• With: Ann Romney

    This is a rush transcript from "Your World," October 15, 2014. This copy may not be in its final form and may be updated.


    MITT ROMNEY, R-FORMER PRESIDENTIAL CANDIDATE: Fame, as they say in the song, comes and goes in a minute. You're lucky if you have it.

    And she's using it during the minute we have it to try and make the difference in the lives of a lot of people.


    STUART VARNEY, GUEST HOST: A lot of people is right. Try 50 million people.

    Mitt Romney joining his wife, Ann, in Boston to launch her Center for Neurological Diseases, something very dear and near to Neil's heart.


    NEIL CAVUTO, HOST: Full disclosure here going into this interview: I am on the advisory board for the Ann Romney Center for Neurological Diseases.

    And did that not just because I personally like Ann Romney, but because I very much like and aspire to the cause that she's addressing, because regardless of your politics, as Ann and I discovered, this is a disease, and neurological ailments are those that target Republican and Democrats alike. They don't much care about your party affiliation, your social status, your wealth, whether you're in the media or being interviewed by the media.

    So, with that, let me begin with Ann Romney.

    Ann, welcome.


    CAVUTO: This is a little different. And what intrigued me about this center is, it's not just an M.S. center. It's something bigger. Explain.

    A. ROMNEY: OK.

    Very excited about it, because this is going to be a different approach. We are going to be studying not just multiple sclerosis, but Alzheimer's, ALS, Parkinson's and brain tumors. So anything sort of related in the neuroscience area with the brain, we're putting a big -- a big umbrella around all of those disorders, putting it under one roof.

    It will be the Ann Romney Neurologic Center. And so we're -- we're excited about it. And what we hope will happen is a global sort of collision of collaboration that we're going to attempt to make with other researchers across this country and across the world that are studying these diseases.

    CAVUTO: You know what I have discovered? And you and I have chatted about this before, that a lot of these various research centers, whether it's for Alzheimer's or Parkinson's or ALS, they protect their research and fiefdoms very well.

    That's not to disparage them. But how are you going to encourage this, I don't know, charity comradery?


    A. ROMNEY: Well, it's going to happen with -- we will hold conferences and symposiums.

    I think, generally, people in different fields hold those anyway. They hold scientific forums and they exchange papers. And you know that already goes on. But the fact we're broadening this to a much broader group is going to change that dynamic.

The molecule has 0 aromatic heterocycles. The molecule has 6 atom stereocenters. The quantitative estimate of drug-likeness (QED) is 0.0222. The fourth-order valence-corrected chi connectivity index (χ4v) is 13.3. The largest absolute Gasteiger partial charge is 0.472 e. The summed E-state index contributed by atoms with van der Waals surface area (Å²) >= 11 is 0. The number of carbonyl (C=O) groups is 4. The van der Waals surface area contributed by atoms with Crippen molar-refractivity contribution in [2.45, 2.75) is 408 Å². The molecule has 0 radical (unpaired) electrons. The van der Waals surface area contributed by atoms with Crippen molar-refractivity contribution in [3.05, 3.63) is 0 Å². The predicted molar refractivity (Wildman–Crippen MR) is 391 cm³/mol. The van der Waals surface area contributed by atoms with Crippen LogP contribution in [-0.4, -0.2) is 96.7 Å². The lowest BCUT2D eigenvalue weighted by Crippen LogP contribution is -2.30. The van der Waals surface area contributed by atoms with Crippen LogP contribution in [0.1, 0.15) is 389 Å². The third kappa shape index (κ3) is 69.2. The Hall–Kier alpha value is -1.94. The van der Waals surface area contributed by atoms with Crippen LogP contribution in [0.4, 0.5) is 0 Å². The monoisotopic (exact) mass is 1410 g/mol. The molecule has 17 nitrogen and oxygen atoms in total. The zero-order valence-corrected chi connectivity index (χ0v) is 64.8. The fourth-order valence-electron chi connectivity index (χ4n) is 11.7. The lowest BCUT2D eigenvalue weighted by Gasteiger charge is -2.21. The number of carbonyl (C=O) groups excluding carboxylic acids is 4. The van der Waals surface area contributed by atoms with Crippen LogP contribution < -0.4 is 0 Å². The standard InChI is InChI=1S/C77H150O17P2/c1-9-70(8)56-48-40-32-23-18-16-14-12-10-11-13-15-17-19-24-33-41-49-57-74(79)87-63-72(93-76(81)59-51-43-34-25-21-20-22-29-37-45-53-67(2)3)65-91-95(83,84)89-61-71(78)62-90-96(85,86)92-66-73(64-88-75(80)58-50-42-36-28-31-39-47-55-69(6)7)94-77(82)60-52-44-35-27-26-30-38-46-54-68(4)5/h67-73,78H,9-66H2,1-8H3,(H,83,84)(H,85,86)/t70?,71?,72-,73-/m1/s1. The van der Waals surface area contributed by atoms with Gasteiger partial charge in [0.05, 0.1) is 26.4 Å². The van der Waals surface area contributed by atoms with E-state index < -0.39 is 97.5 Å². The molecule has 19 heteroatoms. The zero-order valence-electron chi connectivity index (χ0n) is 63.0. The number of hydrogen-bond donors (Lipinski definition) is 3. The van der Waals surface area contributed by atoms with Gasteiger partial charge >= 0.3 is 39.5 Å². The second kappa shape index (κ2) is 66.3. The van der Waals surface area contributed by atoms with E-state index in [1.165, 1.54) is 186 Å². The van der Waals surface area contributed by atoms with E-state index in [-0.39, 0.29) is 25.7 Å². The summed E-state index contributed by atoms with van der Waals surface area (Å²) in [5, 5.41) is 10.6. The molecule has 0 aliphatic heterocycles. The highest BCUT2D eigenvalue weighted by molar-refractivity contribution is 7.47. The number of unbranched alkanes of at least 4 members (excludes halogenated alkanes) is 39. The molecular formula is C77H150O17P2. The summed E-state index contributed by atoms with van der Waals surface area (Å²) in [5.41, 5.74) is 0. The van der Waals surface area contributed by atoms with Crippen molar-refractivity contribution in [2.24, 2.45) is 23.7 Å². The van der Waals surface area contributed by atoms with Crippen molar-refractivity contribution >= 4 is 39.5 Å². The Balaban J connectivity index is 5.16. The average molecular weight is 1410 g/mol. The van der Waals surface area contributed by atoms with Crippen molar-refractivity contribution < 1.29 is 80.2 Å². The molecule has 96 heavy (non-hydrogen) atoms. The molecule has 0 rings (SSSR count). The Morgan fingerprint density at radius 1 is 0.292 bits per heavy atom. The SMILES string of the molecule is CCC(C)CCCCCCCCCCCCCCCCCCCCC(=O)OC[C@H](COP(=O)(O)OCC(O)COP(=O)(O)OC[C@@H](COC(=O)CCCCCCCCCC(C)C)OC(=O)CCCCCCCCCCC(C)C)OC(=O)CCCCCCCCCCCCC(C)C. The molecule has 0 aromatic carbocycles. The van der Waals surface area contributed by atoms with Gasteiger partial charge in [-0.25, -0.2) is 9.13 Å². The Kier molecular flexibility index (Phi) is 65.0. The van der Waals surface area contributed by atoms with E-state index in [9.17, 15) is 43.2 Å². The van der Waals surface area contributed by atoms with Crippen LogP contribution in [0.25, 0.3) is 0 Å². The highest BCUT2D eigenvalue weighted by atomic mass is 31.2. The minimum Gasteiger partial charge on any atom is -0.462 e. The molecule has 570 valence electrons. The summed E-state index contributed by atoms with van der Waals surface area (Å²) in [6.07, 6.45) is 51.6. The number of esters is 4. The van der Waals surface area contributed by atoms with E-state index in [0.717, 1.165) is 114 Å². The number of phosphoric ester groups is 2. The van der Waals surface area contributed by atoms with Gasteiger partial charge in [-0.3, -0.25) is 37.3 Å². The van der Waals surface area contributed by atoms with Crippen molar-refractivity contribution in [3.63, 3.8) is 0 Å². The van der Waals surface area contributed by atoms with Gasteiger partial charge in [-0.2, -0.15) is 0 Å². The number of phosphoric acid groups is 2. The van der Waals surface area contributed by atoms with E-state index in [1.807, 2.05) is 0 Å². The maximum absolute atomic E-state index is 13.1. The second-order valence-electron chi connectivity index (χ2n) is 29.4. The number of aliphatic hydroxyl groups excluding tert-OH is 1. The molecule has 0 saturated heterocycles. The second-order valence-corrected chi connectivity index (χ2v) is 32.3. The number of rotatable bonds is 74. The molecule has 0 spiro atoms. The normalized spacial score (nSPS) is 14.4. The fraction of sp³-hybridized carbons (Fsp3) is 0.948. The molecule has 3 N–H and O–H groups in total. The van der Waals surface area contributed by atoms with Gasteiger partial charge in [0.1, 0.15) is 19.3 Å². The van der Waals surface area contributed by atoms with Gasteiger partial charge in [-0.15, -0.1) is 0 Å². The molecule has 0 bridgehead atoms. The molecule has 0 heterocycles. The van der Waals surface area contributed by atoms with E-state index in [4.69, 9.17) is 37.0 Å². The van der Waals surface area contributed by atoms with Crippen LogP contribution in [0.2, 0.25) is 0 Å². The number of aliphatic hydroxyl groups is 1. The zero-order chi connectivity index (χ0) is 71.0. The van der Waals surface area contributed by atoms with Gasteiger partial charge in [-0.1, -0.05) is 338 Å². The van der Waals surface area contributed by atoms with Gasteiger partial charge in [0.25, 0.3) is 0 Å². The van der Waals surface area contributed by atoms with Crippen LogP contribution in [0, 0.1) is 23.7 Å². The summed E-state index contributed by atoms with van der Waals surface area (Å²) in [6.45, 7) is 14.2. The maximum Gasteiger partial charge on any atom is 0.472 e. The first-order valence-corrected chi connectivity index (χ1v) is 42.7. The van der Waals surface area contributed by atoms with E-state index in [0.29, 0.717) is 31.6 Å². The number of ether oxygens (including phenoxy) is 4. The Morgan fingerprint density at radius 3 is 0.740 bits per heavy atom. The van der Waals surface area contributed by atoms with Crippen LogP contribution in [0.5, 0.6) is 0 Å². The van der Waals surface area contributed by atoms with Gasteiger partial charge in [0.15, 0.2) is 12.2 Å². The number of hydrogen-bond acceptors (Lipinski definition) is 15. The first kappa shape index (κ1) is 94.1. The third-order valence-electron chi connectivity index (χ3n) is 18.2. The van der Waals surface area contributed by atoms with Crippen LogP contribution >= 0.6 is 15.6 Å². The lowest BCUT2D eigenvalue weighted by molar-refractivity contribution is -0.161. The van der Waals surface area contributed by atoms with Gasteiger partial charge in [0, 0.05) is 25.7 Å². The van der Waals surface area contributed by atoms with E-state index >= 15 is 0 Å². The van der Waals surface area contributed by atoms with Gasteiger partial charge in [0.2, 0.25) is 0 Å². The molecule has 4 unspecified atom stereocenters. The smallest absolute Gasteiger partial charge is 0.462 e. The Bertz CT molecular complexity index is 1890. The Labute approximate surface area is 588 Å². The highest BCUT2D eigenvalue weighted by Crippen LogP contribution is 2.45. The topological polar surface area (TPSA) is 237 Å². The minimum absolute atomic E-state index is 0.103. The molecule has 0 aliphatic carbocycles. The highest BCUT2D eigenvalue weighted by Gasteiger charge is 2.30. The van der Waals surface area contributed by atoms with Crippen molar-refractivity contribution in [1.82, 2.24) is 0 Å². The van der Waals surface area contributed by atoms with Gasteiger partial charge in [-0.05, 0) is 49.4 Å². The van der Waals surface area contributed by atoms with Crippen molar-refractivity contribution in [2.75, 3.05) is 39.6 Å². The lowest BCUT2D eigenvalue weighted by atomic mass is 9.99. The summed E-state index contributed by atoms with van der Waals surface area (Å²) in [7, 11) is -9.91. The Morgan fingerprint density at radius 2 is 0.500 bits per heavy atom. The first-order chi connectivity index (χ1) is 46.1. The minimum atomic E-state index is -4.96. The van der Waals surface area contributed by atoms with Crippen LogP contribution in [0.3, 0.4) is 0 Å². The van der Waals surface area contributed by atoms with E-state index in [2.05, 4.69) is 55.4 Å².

I hope -- what I want is to be a catalyst. I want to explode this research, because we're on the cusp of so many breakthroughs. You know, it's so frustrating too look at aging parents that might have Alzheimer's and say, there's nothing we can do. That's about to change.

    CAVUTO: And there is this neurological link that people don't appreciate...

    A. ROMNEY: Yes.

    CAVUTO: ... and that a lot of this stuff, there's the technology to at least catch early, no known cure for pretty much any of these, but there are treatments that could stave off their progression.

    A. ROMNEY: There's -- as we know, there's treatments for M.S. There's no treatments at this point for Alzheimer's, for ALS, and there's some for Parkinson's, but limited. And brain tumors, again, they're -- they're spotty. And it's depending on the brain tumor.

    But it's a whole science of the brain coming together, researchers under one roof collaborating, finding discoveries, as when you interview the doctor, you will find out...

    CAVUTO: Right.

    A. ROMNEY: ... how they have already made some significant links in some of these research projects that they're doing.

    So for me, again, I just want to be a catalyst. I want -- I want to make a breakthrough. I want to accelerate the research.

    CAVUTO: But how tempted were you just because -- you mentioned treatments for M.S., but, again, no cures for M.S. So, people can look at this and say, Ann Romney, given her own experience with M.S., should focus on just that. And you say what?

    A. ROMNEY: Well -- well, I say it's -- it's broader than that, and that, you know, finding -- studying Alzheimer's is going to help study M.S. Studying Parkinson's is going to make breakthroughs in Lou Gehrig's.

    So, you know, we have to -- we have to start linking some of these molecules that are going on, on the brain and starred studying them, not just in one silo, but it's a broad -- as a broad spectrum.

    CAVUTO: I was noticing on the board for this that, does your husband know he's on that board that he's aware of?


    A. ROMNEY: I am going to let him know.


    CAVUTO: And -- and Congressman Joseph Kennedy?